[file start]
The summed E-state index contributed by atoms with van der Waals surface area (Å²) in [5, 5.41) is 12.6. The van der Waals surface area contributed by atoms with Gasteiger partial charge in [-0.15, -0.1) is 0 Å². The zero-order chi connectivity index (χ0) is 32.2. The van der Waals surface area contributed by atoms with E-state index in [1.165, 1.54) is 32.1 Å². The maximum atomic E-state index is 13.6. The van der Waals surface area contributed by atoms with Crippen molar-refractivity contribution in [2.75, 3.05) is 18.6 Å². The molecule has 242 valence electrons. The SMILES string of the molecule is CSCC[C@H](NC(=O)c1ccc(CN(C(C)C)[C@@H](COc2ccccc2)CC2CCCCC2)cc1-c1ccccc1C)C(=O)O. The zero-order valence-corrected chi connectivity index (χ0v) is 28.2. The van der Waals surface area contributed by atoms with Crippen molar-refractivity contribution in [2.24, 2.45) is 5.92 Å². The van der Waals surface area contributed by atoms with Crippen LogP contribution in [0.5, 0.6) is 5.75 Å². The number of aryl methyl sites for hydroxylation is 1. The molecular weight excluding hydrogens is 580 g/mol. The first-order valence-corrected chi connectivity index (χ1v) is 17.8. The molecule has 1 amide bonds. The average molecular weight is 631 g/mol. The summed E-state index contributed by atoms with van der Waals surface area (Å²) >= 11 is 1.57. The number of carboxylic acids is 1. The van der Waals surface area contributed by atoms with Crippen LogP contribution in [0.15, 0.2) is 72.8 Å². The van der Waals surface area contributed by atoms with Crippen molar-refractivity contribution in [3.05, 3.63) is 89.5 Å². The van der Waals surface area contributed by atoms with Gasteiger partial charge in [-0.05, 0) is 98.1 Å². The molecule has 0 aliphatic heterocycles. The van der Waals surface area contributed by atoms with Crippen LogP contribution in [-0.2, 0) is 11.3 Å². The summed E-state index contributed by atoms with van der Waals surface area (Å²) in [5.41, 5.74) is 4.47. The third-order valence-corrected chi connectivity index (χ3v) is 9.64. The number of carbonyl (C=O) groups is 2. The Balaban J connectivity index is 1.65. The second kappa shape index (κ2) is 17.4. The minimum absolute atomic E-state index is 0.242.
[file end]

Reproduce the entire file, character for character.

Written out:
The summed E-state index contributed by atoms with van der Waals surface area (Å²) in [5, 5.41) is 12.6. The van der Waals surface area contributed by atoms with Gasteiger partial charge in [-0.15, -0.1) is 0 Å². The zero-order chi connectivity index (χ0) is 32.2. The van der Waals surface area contributed by atoms with E-state index in [1.165, 1.54) is 32.1 Å². The maximum atomic E-state index is 13.6. The van der Waals surface area contributed by atoms with Crippen molar-refractivity contribution in [2.75, 3.05) is 18.6 Å². The molecule has 242 valence electrons. The SMILES string of the molecule is CSCC[C@H](NC(=O)c1ccc(CN(C(C)C)[C@@H](COc2ccccc2)CC2CCCCC2)cc1-c1ccccc1C)C(=O)O. The zero-order valence-corrected chi connectivity index (χ0v) is 28.2. The van der Waals surface area contributed by atoms with Crippen molar-refractivity contribution in [2.24, 2.45) is 5.92 Å². The van der Waals surface area contributed by atoms with Crippen LogP contribution in [0.5, 0.6) is 5.75 Å². The number of aryl methyl sites for hydroxylation is 1. The molecular weight excluding hydrogens is 580 g/mol. The first-order valence-corrected chi connectivity index (χ1v) is 17.8. The molecule has 1 amide bonds. The average molecular weight is 631 g/mol. The summed E-state index contributed by atoms with van der Waals surface area (Å²) >= 11 is 1.57. The number of carboxylic acids is 1. The van der Waals surface area contributed by atoms with Crippen LogP contribution in [0.15, 0.2) is 72.8 Å². The van der Waals surface area contributed by atoms with Crippen molar-refractivity contribution in [3.05, 3.63) is 89.5 Å². The van der Waals surface area contributed by atoms with Gasteiger partial charge in [-0.05, 0) is 98.1 Å². The molecule has 0 aliphatic heterocycles. The van der Waals surface area contributed by atoms with Crippen LogP contribution in [-0.2, 0) is 11.3 Å². The summed E-state index contributed by atoms with van der Waals surface area (Å²) in [5.41, 5.74) is 4.47. The third-order valence-corrected chi connectivity index (χ3v) is 9.64. The number of carbonyl (C=O) groups is 2. The Balaban J connectivity index is 1.65. The second kappa shape index (κ2) is 17.4. The minimum absolute atomic E-state index is 0.242.